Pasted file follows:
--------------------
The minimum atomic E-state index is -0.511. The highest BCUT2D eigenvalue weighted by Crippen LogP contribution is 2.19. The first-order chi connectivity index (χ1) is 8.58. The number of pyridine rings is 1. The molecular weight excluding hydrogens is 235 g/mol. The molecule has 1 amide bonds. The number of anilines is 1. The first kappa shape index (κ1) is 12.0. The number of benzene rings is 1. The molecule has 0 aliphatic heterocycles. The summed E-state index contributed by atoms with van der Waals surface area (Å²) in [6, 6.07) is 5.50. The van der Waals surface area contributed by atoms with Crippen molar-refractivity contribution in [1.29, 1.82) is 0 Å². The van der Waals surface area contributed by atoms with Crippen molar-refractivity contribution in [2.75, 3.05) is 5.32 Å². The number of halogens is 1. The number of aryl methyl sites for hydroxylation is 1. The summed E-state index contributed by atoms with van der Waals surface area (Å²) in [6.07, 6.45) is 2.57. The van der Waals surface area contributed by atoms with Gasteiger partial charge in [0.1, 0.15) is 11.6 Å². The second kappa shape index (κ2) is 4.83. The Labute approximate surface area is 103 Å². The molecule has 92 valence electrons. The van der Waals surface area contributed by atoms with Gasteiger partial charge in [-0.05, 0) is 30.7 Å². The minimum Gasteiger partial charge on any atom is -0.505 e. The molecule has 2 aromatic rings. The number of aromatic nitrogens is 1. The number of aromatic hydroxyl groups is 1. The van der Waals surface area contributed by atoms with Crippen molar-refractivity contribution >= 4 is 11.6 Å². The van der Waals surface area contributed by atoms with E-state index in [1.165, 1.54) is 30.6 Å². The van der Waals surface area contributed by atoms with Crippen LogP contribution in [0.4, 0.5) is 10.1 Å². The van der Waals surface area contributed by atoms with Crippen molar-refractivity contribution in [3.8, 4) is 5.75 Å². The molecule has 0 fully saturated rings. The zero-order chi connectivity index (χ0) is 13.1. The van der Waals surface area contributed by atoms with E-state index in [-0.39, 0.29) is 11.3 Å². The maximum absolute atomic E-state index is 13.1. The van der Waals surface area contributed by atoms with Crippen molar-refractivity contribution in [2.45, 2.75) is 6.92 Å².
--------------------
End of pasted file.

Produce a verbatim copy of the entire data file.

The minimum atomic E-state index is -0.511. The highest BCUT2D eigenvalue weighted by Crippen LogP contribution is 2.19. The first-order chi connectivity index (χ1) is 8.58. The number of pyridine rings is 1. The molecular weight excluding hydrogens is 235 g/mol. The molecule has 1 amide bonds. The number of anilines is 1. The first kappa shape index (κ1) is 12.0. The number of benzene rings is 1. The molecule has 0 aliphatic heterocycles. The summed E-state index contributed by atoms with van der Waals surface area (Å²) in [6, 6.07) is 5.50. The van der Waals surface area contributed by atoms with Crippen molar-refractivity contribution in [1.29, 1.82) is 0 Å². The van der Waals surface area contributed by atoms with Crippen molar-refractivity contribution in [2.75, 3.05) is 5.32 Å². The number of halogens is 1. The number of aryl methyl sites for hydroxylation is 1. The summed E-state index contributed by atoms with van der Waals surface area (Å²) in [6.07, 6.45) is 2.57. The van der Waals surface area contributed by atoms with Gasteiger partial charge in [0.1, 0.15) is 11.6 Å². The second kappa shape index (κ2) is 4.83. The Labute approximate surface area is 103 Å². The molecule has 92 valence electrons. The van der Waals surface area contributed by atoms with Gasteiger partial charge in [-0.05, 0) is 30.7 Å². The minimum Gasteiger partial charge on any atom is -0.505 e. The molecule has 2 aromatic rings. The number of aromatic nitrogens is 1. The number of aromatic hydroxyl groups is 1. The van der Waals surface area contributed by atoms with Crippen molar-refractivity contribution >= 4 is 11.6 Å². The van der Waals surface area contributed by atoms with E-state index in [1.165, 1.54) is 30.6 Å². The van der Waals surface area contributed by atoms with Crippen LogP contribution in [0.4, 0.5) is 10.1 Å². The van der Waals surface area contributed by atoms with Crippen molar-refractivity contribution in [3.8, 4) is 5.75 Å². The molecule has 0 fully saturated rings. The zero-order chi connectivity index (χ0) is 13.1. The van der Waals surface area contributed by atoms with E-state index in [-0.39, 0.29) is 11.3 Å². The maximum absolute atomic E-state index is 13.1. The van der Waals surface area contributed by atoms with Crippen molar-refractivity contribution in [2.45, 2.75) is 6.92 Å².